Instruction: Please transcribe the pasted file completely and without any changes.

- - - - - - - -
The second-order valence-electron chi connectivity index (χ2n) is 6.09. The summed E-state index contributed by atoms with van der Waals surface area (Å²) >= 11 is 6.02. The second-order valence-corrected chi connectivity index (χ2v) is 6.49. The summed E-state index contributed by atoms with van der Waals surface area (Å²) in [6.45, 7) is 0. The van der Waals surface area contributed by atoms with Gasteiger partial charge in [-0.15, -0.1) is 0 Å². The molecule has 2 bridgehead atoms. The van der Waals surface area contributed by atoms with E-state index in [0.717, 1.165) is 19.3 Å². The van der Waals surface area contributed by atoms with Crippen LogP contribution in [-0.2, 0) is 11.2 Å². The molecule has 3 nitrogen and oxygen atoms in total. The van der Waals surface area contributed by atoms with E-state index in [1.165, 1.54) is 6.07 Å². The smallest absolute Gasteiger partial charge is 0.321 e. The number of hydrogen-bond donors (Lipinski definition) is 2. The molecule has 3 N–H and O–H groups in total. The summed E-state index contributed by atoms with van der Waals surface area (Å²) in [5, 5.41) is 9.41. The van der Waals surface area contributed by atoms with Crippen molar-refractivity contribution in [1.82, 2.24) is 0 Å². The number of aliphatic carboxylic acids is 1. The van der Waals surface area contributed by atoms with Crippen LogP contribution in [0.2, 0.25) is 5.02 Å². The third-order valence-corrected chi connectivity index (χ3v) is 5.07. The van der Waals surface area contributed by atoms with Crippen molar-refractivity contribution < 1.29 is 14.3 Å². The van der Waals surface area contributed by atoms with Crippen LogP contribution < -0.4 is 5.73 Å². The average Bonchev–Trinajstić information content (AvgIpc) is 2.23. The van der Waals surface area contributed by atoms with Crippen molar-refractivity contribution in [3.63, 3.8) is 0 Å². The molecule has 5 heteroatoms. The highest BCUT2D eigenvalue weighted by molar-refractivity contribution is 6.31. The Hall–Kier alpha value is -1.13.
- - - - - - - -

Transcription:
The second-order valence-electron chi connectivity index (χ2n) is 6.09. The summed E-state index contributed by atoms with van der Waals surface area (Å²) >= 11 is 6.02. The second-order valence-corrected chi connectivity index (χ2v) is 6.49. The summed E-state index contributed by atoms with van der Waals surface area (Å²) in [6.45, 7) is 0. The van der Waals surface area contributed by atoms with Gasteiger partial charge in [-0.15, -0.1) is 0 Å². The molecule has 2 bridgehead atoms. The van der Waals surface area contributed by atoms with E-state index in [0.717, 1.165) is 19.3 Å². The van der Waals surface area contributed by atoms with Crippen LogP contribution in [-0.2, 0) is 11.2 Å². The molecule has 3 nitrogen and oxygen atoms in total. The van der Waals surface area contributed by atoms with E-state index in [1.165, 1.54) is 6.07 Å². The smallest absolute Gasteiger partial charge is 0.321 e. The number of hydrogen-bond donors (Lipinski definition) is 2. The molecule has 3 N–H and O–H groups in total. The summed E-state index contributed by atoms with van der Waals surface area (Å²) in [5, 5.41) is 9.41. The van der Waals surface area contributed by atoms with Crippen molar-refractivity contribution in [1.82, 2.24) is 0 Å². The number of aliphatic carboxylic acids is 1. The van der Waals surface area contributed by atoms with Crippen LogP contribution in [0.2, 0.25) is 5.02 Å². The third-order valence-corrected chi connectivity index (χ3v) is 5.07. The van der Waals surface area contributed by atoms with Crippen molar-refractivity contribution < 1.29 is 14.3 Å². The van der Waals surface area contributed by atoms with Crippen LogP contribution < -0.4 is 5.73 Å². The average Bonchev–Trinajstić information content (AvgIpc) is 2.23. The van der Waals surface area contributed by atoms with Crippen molar-refractivity contribution in [3.63, 3.8) is 0 Å². The molecule has 5 heteroatoms. The highest BCUT2D eigenvalue weighted by molar-refractivity contribution is 6.31. The Hall–Kier alpha value is -1.13.